Ed accepted Dave’s offering of $20 for the rat, but then as the subject of the rat Ed decided not to pursue the issue further.
 
Ed then noted that Randy Black has reportedly won the 50/50 raffle at the Golf Tournament, taking half of the total pot of $420 for a prize of $210.  Ed then displayed an impressive bit of infantry math skills by calculating that a 10% tithe of that $210 would equal $21.  
 
 
This Week’s Program
We welcomed as our speaker this week Katie Remine, who is the Living Northwest Conservation Coordinator at the Woodland Park Zoo in Seattle.  Katie earned a bachelor’s degree in Biology and a minor in African Studies at Colorado College, and completed her Master of Science degree in Biodiversity Conservation and Management at Imperial College of London.  She coordinates the Zoo’s involvement in wildlife conservation, including projects to recover local endangered species, and projects to help communities coexist with local wildlife, from carnivores to pollinators.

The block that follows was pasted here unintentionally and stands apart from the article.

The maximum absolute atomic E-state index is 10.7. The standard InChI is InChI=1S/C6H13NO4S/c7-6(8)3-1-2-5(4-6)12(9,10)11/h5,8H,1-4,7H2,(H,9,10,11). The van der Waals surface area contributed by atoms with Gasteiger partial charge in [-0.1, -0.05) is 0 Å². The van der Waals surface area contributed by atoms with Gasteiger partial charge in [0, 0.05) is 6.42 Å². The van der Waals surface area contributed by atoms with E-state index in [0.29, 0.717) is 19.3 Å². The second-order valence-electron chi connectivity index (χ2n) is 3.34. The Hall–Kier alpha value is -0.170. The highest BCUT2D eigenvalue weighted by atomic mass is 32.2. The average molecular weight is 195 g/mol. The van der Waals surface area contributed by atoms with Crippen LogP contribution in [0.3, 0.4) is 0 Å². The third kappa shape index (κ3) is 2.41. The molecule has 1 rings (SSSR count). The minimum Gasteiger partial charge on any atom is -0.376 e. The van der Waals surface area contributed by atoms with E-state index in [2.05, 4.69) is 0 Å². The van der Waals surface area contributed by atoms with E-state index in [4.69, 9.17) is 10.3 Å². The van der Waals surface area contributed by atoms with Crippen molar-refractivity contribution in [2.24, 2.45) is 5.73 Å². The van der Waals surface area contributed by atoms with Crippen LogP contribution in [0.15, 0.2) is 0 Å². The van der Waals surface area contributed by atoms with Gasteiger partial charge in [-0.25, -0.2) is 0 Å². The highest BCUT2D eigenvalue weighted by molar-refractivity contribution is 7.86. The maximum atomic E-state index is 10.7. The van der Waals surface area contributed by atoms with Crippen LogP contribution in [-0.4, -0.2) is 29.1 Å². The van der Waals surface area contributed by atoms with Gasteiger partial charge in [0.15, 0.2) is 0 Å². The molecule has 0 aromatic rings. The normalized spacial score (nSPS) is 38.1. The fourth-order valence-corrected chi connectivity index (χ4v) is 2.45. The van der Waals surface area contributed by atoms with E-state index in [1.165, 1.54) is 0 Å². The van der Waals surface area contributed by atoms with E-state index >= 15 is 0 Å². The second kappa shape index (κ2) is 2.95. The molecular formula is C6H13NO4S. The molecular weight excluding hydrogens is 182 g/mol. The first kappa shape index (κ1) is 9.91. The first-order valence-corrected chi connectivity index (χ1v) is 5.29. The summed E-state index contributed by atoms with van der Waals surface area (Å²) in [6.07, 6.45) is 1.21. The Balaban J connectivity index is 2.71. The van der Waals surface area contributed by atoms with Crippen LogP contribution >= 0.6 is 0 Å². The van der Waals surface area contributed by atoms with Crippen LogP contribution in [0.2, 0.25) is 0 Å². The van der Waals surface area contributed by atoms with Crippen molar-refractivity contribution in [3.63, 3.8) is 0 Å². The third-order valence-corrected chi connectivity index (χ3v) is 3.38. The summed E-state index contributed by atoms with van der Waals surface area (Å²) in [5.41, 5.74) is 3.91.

Among the carnivores that they are tracking are wolverines, lynx, and martens.  Part of her job is to train volunteers to install, maintain, and gather pictures from camera traps.
 
 
You can see some of the photos from these cameras at www.carnivorespotter.org.  
 
There are 10 different species of bats in western Washington, and they monitor the bats’ nighttime activities with acoustic sensors which can differentiate among the different species.